Showing posts with label being martha. Show all posts
Showing posts with label being martha. Show all posts


A Moment With Lloyd Allen

"Being Martha" author Lloyd Allen shares the remarkable tale of Martha Stewart's close encounter with the Grim Reaper on a beach on Hog Island during a taping of her television show. This beautifully penned piece is exclusive to Martha Moments and it's my hope that readers enjoy its literary layers, its beautiful imagery and its importance as a portrait of the domestic warrior we've come to know, simply, as Martha. ~ Andrew Ritchie

Martha as Metaphor
by Lloyd Allen

She was at sea off Hog Island, a small-massed irregular radial lying out on the water off the coast of San Francisco. The day, one of mentionable incredibility, waited for Martha before closing down for the evening. The Pacific Ocean stretched itself out in every direction and had relaxation written all over its languid body in low hieroglyphic whitecaps. Way out, near the edge of the earth, the sun readied for a good night’s sleep, pulling on the cumulus comforters that lie at the bottom the darkening sky, in the process, exposing more rays in more ways than I have the time to go into. Let me just say this: It was nearing “magic hour.” Sixty–– count them ––hydrogen fired minutes of cinematic graphic opportunity. Shoot it or loose it, Seconds were ticking by. She had seen it all before and it excited her. And–– excitement brought her to this place for oysters, Hog Island Sweetwater Oysters.

Martha arrived just in the nick of time for the harvest. Seamen, preparing to go out in their boats waited patiently much like the sun, moon and stars for their errant passenger as she climbed first into her waders, then into one of the boats. The seamen also wished while they waited only to make good on their quota and to return with their vats filled only with the largest of large oysters. Martha’s wishing went way beyond the fishermen and numbered as many as there were whitecaps in all the world’s oceans.

Now look! Out there, on one of the boats, floating around among her whitecap dreams, Martha, gazed ashore for signs of her distant camera crew before leaning overboard. She put herself in the hands of the oystermen, learning what no book could teach her, from unschooled experts teaching unschooled skills, watching and listening, offering a helping hand when they’d let her.

Oysters! Famed fishermen’s tales foretold the impending word of mouth on this fantastic filter feeding phenomena known tacitly, not only for its texture and flavor, but also for its perennially aphrodisiac potential. These primitive provocateurs of love and lust, living up to their virile reputations, ignoring all that science fails to find, abound in legend and lore–– vitally! Down below on the ocean’s floor, placeboes are impossibilities; all mollusks, comers. High above, the clouds came.

The crew was all too aware of the approaching cumulonimbus, and Martha, not failing to take note of daylight’s muting glow, challenged all hands on all decks to heedfully heft every last unsuspecting oyster out of its bed; “lights out” would never be called. No more nestling for you no-good nincompoop filter feeders, no more lounging for you lethargic, but legal, lust pimps; languish no more you salty seafaring pooper scoopers; Yes, sing it, “Hush little oysters, don’t you cry, Martha’s going to make everything all right, because whether you like it or not, back on shore an audience awaits every last one of you.” That said, that done.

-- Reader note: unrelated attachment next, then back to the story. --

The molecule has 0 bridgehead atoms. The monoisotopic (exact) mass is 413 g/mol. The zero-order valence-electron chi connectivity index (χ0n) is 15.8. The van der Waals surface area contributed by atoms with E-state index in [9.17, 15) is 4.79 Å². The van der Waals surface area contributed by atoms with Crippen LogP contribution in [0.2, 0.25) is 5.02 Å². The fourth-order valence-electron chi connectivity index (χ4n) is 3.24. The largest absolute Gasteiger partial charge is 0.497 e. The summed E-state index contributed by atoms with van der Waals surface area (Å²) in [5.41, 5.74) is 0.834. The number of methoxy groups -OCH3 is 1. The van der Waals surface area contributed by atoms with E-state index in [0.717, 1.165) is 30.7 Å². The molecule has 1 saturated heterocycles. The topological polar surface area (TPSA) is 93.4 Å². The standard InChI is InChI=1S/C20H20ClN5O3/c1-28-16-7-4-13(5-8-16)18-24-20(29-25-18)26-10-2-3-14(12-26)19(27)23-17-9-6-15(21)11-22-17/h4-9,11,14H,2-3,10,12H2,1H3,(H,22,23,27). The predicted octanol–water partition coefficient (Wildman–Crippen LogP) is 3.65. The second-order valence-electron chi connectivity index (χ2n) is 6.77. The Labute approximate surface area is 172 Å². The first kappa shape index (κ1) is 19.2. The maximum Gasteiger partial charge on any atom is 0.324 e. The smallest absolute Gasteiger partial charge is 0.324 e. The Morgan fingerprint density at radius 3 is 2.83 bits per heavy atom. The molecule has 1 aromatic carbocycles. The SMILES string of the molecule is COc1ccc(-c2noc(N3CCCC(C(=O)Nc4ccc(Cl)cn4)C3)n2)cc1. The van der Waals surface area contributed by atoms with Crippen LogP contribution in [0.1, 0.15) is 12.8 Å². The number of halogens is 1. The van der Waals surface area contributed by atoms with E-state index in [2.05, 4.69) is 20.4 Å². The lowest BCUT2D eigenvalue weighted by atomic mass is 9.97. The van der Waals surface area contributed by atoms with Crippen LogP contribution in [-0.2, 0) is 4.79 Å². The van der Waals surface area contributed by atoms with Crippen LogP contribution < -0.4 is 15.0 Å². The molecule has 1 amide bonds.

On the quick return to shore, Martha considered all the options for the nefariously infamous near do wells. “If only the sun would loiter and linger a little longer,” whispered one of her snowcapped wishes as it sprayed over the bow of the boat. Martha sucked salt through a matted clump of hair as she leaned headstrong into a west-southwesterly wind, wondering if her camera crew was all set and ready to go.

She had planned to demonstrate to the world how to harvest oysters, the preferred packing techniques to properly bring them back safe and sound; how to store oysters in a satisfactory manner, how to shuck them. She had planned a vignette featuring a down and dirty dozen, all shucked, she would lay them out one at a time on shaved ice around a horse-radished cocktail sauce, all the while discussing the nuances of the numerous flavors afforded to the slippery bed fellow. She rehearsed in her head the litany of ways to prepare the saltine sand puck–– Oysters Rockefeller were on the roster of shots, as well as a Creole oyster dish, an Asian oyster dish, saucy oysters and eggs, oysters with almond crème, scalloped oysters, not to mention that preposterous pickled oyster, “I’d have to mention oysters Florentine, and the century-old favorite Calypso Oyster Stew,” she thought out loud. “And I mustn’t forget Grand Central’s Oyster Stew and Brown Derby’s Oyster Brie Soup.” She wasn’t going to forget the garlic baked oysters, and more importantly, “Everyone really should know how to make English Oyster Stuffing for the holidays!”